Mobile phone tower
Vodafone is reviewing the offers and has not yet made a decision.
Singapore, London Global infrastructure funds have turned a blind eye to Vodafone’s radio tower subsidiary Vantage Towers, according to insiders. The bidders, including investment firms Brookfield and Global Infrastructure Partners (GIP), had submitted unsolicited bids, a person familiar with the matter told Reuters. The Düsseldorf-based Vantage Towers will be valued higher than the current market value of around 15 billion euros.
In the stock market, the potential interest caused a buying mood. Meanwhile, Vantage shares jumped 11.4 percent to more than 33 euros on Friday. Exactly one year ago, the company debuted on the Frankfurt trading floor at 24.80 euros. For the Vodafone paper, it was up 1.4 percent.
According to the insiders, the interested parties are aiming for a majority. Vodafone is reviewing the offers and has not yet made a decision. In view of the expensive 5G network setup and the high demand due to the advancing digitization, infrastructure providers are currently enjoying great popularity. It is easier for them than mobile phone companies to rent out the masts on the ground and on house roofs to several users at the same time, which promises recurring revenues and predictable investments for years to come. Vantage now has around 82,000 radio mast locations in ten European countries.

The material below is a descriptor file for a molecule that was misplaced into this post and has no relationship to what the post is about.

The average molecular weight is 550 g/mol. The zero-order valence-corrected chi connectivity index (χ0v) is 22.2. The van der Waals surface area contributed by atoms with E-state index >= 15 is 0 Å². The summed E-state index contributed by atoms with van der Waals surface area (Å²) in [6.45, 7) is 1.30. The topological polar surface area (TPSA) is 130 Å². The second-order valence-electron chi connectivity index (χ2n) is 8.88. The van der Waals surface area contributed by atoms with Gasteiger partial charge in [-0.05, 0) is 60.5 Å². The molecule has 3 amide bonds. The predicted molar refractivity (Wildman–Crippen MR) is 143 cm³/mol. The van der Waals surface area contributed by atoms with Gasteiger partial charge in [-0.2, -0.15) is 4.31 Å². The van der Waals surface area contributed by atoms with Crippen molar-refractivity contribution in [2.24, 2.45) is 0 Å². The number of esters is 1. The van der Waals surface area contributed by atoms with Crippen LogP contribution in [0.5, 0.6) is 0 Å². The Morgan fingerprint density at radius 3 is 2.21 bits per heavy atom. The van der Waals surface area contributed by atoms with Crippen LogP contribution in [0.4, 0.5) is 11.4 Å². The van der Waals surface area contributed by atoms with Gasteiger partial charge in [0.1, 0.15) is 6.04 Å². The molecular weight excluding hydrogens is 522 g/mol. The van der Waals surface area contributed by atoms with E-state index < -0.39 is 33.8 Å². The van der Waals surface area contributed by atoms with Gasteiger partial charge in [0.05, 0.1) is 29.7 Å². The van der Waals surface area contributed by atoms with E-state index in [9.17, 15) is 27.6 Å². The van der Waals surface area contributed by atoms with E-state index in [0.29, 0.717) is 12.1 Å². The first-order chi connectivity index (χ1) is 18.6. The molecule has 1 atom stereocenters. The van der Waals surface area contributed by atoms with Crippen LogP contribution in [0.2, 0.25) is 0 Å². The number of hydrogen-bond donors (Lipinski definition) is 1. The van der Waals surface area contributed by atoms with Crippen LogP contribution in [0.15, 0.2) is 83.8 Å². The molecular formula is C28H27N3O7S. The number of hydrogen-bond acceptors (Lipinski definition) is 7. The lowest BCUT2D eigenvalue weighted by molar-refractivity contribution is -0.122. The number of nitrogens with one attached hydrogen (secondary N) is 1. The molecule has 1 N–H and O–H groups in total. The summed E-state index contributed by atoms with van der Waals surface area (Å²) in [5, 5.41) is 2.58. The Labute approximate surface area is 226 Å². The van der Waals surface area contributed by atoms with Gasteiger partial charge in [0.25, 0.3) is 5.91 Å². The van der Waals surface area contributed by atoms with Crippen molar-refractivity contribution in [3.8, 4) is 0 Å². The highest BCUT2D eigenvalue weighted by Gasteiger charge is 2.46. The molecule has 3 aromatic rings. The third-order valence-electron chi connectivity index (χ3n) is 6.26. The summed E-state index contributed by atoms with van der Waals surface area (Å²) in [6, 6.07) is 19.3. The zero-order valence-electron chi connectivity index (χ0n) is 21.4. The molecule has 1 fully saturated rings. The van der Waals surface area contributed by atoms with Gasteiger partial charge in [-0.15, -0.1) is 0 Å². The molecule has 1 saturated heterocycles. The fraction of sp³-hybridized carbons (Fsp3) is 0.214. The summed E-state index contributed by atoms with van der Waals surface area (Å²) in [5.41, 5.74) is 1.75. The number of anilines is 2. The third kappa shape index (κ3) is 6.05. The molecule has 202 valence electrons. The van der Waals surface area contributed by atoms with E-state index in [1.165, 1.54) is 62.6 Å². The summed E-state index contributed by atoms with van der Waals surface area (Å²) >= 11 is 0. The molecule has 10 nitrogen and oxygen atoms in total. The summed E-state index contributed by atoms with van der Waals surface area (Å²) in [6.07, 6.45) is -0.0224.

According to two insiders, the British telecom group Vodafone is in favor of a merger of Vantage with a competitor – either the radio tower business of Deutsche Telekom or Orange’s infrastructure subsidiary Totem. The company’s CEO, Nick Read, has also made similar comments in the past. Vodafone holds around 81 percent of the company, which employs around 420 people. However, Britons have been under pressure to make more of their individual businesses since activist investor Cevian joined. Read had expressed the possibility of reducing the Vantage stake, but continued to control the daughter. In Spain, Vodafone’s hands are now apparently tied, as the two competitors – France’s largest telecom group Orange and MasMovil – are negotiating a merger of their businesses.
Top Jobs of the day
Find the best jobs now and
be notified by e-mail.
Vodafone, Orange and Brookfield declined to comment. GIP was not available at first. A spokesman for Deutsche Telekom referred to the statements of CEO Tim Höttges from the recent capital market Day, according to which Deutsche Telekom is examining all strategic options for the radio tower subsidiary. According to insiders, the Bonn-based Dax Group has now initiated the multi-billion dollar sales process for its radio tower subsidiary. According to this, Deutsche Telekom should accept bids by the end of next week. Among the bidders should be Europe’s industry leader Cellnex.
More: Why Deutsche Telekom continues to rely on Russian programmers